Big Bend and Brewster County
Texas’ Big Bend region, located within the vast confines of Brewster County. Travel here and you can experience some of the best hiking, mountain biking, kayaking, and adventuring in the Lone Star State, all set among some of the most spectacular scenery you’ll see anywhere. The majority of the county is composed of the 800,000-acre Big Bend National Park and Big Bend Ranch State Park, the largest state park in Texas. These two magnificent natural areas are home to some of the Lone Star State’s iconic landmarks, such as the awe-inspiring Santa Elena Canyon, the majestic Chisos Mountains, and the Rio Grande.Stunning desert mountains, captivating canyons, and remarkable scenic views are all par for the course in
The Big Bend region isn’t just an empty expanse of striking scenery. There are several small towns in the area that offer something unique. Explore the famous Terlingua Ghost Town, shop for Mexican antiques in Alpine, or play a round at one of the best golf courses in Texas in Lajitas. If that’s not enough for you, catch one of the many fun events held in Brewster County throughout the year, such as the Chihuahuan Desert Dirt Fest and Viva Big Bend. Even the simple act of traveling through the Big Bend region is astounding. The stunning landscapes and winding highways offer much to love if you enjoy going for a scenic drive, which is why the Big Bend region is one of the best places to go motorcycling in Texas.
Continue reading to discover what each community in the Big Bend region has to offer.
Cities in Big Bend:
You name it, you can probably find it in the city of Alpine, the Big Bend region’s urban heart and the seat of Brewster County. Alpine is home to a major college (Sul Ross State University), 400 hotel rooms, and just about every kind of cuisine you can put on your plate. For late-night libations, check out the town’s selection of desert dive bars and live music venues, like Railroad Blues, where you can savor an ice-cold beer and sit a spell. One-of-a-kind gift and clothing shops, antique and furniture stores, art galleries, and museums provide plenty to see and do if you’re looking to escape the desert heat.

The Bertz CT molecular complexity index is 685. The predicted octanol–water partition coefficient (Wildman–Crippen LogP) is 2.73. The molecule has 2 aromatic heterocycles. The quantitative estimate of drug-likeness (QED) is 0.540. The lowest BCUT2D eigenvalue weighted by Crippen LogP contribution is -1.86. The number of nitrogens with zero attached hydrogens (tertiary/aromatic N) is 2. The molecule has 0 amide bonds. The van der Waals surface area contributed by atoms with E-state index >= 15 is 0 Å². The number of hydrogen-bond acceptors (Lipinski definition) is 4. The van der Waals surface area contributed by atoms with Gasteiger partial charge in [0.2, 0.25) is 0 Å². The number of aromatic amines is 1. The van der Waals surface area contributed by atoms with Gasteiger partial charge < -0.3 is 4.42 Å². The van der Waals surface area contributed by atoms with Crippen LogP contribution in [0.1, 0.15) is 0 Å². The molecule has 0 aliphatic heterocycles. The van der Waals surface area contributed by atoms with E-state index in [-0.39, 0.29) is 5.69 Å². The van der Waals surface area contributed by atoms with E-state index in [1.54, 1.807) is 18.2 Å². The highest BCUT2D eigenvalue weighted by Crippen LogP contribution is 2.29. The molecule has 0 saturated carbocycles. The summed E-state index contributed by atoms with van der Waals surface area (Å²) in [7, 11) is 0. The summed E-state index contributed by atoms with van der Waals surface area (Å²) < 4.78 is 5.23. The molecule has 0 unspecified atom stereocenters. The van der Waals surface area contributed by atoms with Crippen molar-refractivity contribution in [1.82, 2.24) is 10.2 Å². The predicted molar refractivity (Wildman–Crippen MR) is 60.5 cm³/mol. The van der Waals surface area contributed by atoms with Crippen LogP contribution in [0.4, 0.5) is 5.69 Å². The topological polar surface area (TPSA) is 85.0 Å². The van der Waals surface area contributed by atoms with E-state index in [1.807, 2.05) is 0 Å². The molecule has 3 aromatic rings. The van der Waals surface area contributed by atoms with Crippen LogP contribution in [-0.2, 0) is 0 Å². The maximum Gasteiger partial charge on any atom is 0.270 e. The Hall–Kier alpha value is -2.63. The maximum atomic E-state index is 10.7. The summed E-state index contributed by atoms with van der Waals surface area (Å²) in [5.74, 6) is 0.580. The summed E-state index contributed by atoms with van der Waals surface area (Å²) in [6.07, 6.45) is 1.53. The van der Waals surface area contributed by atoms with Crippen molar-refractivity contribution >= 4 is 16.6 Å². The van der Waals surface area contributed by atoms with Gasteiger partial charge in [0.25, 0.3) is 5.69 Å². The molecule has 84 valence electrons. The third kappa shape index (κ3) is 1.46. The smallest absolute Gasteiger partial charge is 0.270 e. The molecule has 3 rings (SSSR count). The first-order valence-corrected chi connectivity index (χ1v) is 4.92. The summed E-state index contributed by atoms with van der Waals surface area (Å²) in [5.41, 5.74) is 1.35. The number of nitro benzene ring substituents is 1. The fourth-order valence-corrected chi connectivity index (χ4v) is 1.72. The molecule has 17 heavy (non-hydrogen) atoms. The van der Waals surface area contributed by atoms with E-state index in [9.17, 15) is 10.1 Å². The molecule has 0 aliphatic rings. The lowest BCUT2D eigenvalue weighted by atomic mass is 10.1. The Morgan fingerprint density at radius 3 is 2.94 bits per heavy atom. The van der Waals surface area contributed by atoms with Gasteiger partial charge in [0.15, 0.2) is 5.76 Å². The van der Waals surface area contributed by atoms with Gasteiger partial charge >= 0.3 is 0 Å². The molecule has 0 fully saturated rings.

Lajitas is a rural village nestled between the Chisos and Bofecillos Mountain ranges just a stone’s throw away from the Rio Grande. The scenic environs have made this sleepy hamlet an exceedingly popular place to visit for travelers for a variety of reasons. For starters, Lajitas is home to the 18-hole Black Jack’s Crossing Golf Course, one of the top public golf courses in Texas according to the Dallas Morning News. The course is part of the luxurious Lajita’s Golf Resort, which offers comfortable guest rooms, an equestrian center, a museum, mountain biking, and a rifle range. Along with the resort, Lajitas has an RV park, two inns, and a general store that’s full of all sorts of goodies.
At first glance, Marathon looks like any other dusty desert hamlet. An old windmill churns in a light breeze. Adobe-walled one-story buildings line the two-lane main street. Yet Marathon is no ordinary town. Explore the city and you’ll discover some of the best shopping and dining in Brewster County, as well as one of the Big Bend region’s most iconic inns: the Gage Hotel. Marathon is surrounded by scenic roads ideal for walking, running, and biking, and its location just 40 miles north of Big Bend National Park makes it a great staging area for exploring the area.
If you’re looking for a guided tour of Big Bend, or you need to rent a canoe or a jeep, find your way to Study Butte. This quaint village, located just a few miles outside of Big Bend National Park, has several tour providers that offer hiking, off-roading, and canoeing excursions in the Big Bend area. Several hotels and unique restaurants, like the dinosaur-themed La Kiva Restaurant and Bar, are within the confines of Study Butte as well. The town’s location, and set of amenities, makes it a great staging area for exploring all that Big Bend has to offer.
In its heyday, Terlingua was a thriving cinnabar mining town that hit hard times when the demand for mercury dried up. Over the years, many of the unused homes and buildings simply decayed, becoming what is today known as the Historic Terlingua Ghost Town. Terlingua’s ruins include an authentic boot hill cemetery, mine shafts, and other structures. Once you’re done, stop by the Starlight Theatre for some delicious Mexican food and something cool to drink, then shop until you drop at the Terlingua Trading Company. All of this is just a few miles west of Study Butte, so you don’t have to go far to see one of the most unique sites in the Big Bend region.
Terlingua, TX 79852